Goldburd | Goldburd McCone LLP

For nationwide tax guidance, call:
212-302-9400 or toll-free at 844-653-2873.

Goldburd | Goldburd McCone LLP

For nationwide tax guidance, call: 212-302-9400 or toll-free at 844-653-2873.

Serving Individual And Corporate Tax Clients Nationwide From Our New York, New Jersey, Florida And California Offices

Steven Goldburd and Benjamin A Goldburd

Since 1983, our tax firm has skillfully represented individuals and corporations across the United States and around the globe from our offices in New York, New Jersey, California and Florida.

Will NY state authorities go after employers with out of state workers?

On Behalf of | Jul 5, 2022 | Tax Audits

The pandemic came with a lot of negatives — but there were some positives, too. Families spent more time together and businesses ironed out their ability to function without needing all their workers in house. This led to increased flexibility and set the stage for a workforce that could work from essentially anywhere. Love that job in New York but hate the cold winters? Now workers had the possibility of spending the worst months of the year in Arizona, Florida, Hawaii, basically anywhere with an internet connection. This proved beneficial to more than just the workers, it also benefited employers. Employers could use this new flexibility as a benefit and bring in a more diverse set of workers to fill in the roles they needed covered.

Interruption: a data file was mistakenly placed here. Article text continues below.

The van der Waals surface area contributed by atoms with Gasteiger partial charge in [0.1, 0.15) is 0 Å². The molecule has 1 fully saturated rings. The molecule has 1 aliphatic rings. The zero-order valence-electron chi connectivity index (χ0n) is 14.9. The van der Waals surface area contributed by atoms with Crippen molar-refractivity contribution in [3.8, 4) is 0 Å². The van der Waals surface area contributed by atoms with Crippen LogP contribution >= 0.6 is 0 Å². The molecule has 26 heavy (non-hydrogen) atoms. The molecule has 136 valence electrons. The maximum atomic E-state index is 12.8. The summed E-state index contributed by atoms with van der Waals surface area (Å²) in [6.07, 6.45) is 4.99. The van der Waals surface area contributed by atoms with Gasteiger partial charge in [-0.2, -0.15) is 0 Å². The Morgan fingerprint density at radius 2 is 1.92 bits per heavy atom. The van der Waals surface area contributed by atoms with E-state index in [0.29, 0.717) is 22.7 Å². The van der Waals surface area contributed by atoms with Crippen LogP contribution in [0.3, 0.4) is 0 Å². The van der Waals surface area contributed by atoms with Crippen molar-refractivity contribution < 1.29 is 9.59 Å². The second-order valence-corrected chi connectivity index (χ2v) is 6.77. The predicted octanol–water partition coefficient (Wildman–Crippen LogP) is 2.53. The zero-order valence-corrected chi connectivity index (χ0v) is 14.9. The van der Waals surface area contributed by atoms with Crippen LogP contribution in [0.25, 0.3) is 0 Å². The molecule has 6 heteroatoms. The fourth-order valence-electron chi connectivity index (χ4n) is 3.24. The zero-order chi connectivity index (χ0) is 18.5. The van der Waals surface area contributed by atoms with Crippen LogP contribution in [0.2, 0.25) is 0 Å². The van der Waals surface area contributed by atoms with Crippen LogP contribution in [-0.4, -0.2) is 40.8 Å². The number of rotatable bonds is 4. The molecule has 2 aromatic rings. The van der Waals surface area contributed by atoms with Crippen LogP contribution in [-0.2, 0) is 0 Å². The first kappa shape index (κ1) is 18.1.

But this arrangement does not work out well for everyone. Notably, New York authorities had relied on the funds that came from New York workers. The taxes that resulted from their presence were important and now they are sorely missed.

What will New York taxing authorities do to address lost revenue?

Some expect an increase in audit rates. A likely target: remote workers. This could mean New York taxing authorities start digging into New York income tax returns.

How can authorities tax workers who do not live in that state?

New York has a rule called the convenience of the employer rule. This rule essentially states that unless your employer is requiring you to be in a different state, you are still considered a New York employee. If labeled as a New York employee, taxing authorities can come after you for taxes.

This could mean remote workers face double taxation: those who live in another state may need to pay a tax in the state they reside as well as a New York tax. Some states may offer tax credits to help offset this risk, but the threat of New York’s high tax rates remain.

How can I protect myself from a surprise tax bill?

We touched on audit concerns in a previous post, available here. Although it focuses primarily on federal tax audits, the information still provides helpful tips to help get some control over the situation. Those who find themselves facing an income tax audit in New York and fear a large, unexpected tax bill are wise to seek legal counsel. The attorneys at Goldburd McCone can help you mitigate this risk and discuss potential legal loopholes to reduce tax obligations.